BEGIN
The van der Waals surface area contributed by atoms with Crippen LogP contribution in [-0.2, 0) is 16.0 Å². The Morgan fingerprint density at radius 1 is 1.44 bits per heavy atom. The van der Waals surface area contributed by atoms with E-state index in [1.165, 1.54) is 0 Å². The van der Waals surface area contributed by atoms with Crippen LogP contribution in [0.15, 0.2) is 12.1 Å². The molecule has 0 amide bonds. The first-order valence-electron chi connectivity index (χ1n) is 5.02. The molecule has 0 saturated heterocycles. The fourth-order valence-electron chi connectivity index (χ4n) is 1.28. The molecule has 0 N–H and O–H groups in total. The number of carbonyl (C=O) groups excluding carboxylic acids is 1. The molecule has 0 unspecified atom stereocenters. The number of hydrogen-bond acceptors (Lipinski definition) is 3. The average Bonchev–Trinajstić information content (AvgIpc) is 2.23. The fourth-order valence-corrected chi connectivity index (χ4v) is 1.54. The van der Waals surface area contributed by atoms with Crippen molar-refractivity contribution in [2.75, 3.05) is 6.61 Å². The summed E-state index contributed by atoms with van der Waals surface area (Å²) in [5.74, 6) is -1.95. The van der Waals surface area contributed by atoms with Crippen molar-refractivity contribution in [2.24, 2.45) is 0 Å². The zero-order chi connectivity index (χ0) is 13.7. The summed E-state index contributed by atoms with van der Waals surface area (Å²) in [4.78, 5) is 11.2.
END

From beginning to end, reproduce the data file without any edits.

The van der Waals surface area contributed by atoms with Crippen LogP contribution in [-0.2, 0) is 16.0 Å². The Morgan fingerprint density at radius 1 is 1.44 bits per heavy atom. The van der Waals surface area contributed by atoms with E-state index in [1.165, 1.54) is 0 Å². The van der Waals surface area contributed by atoms with Crippen LogP contribution in [0.15, 0.2) is 12.1 Å². The molecule has 0 amide bonds. The first-order valence-electron chi connectivity index (χ1n) is 5.02. The molecule has 0 saturated heterocycles. The fourth-order valence-electron chi connectivity index (χ4n) is 1.28. The molecule has 0 N–H and O–H groups in total. The number of carbonyl (C=O) groups excluding carboxylic acids is 1. The molecule has 0 unspecified atom stereocenters. The number of hydrogen-bond acceptors (Lipinski definition) is 3. The average Bonchev–Trinajstić information content (AvgIpc) is 2.23. The fourth-order valence-corrected chi connectivity index (χ4v) is 1.54. The van der Waals surface area contributed by atoms with Crippen molar-refractivity contribution in [2.75, 3.05) is 6.61 Å². The summed E-state index contributed by atoms with van der Waals surface area (Å²) in [5.74, 6) is -1.95. The van der Waals surface area contributed by atoms with Crippen molar-refractivity contribution in [2.24, 2.45) is 0 Å². The zero-order chi connectivity index (χ0) is 13.7. The summed E-state index contributed by atoms with van der Waals surface area (Å²) in [4.78, 5) is 11.2.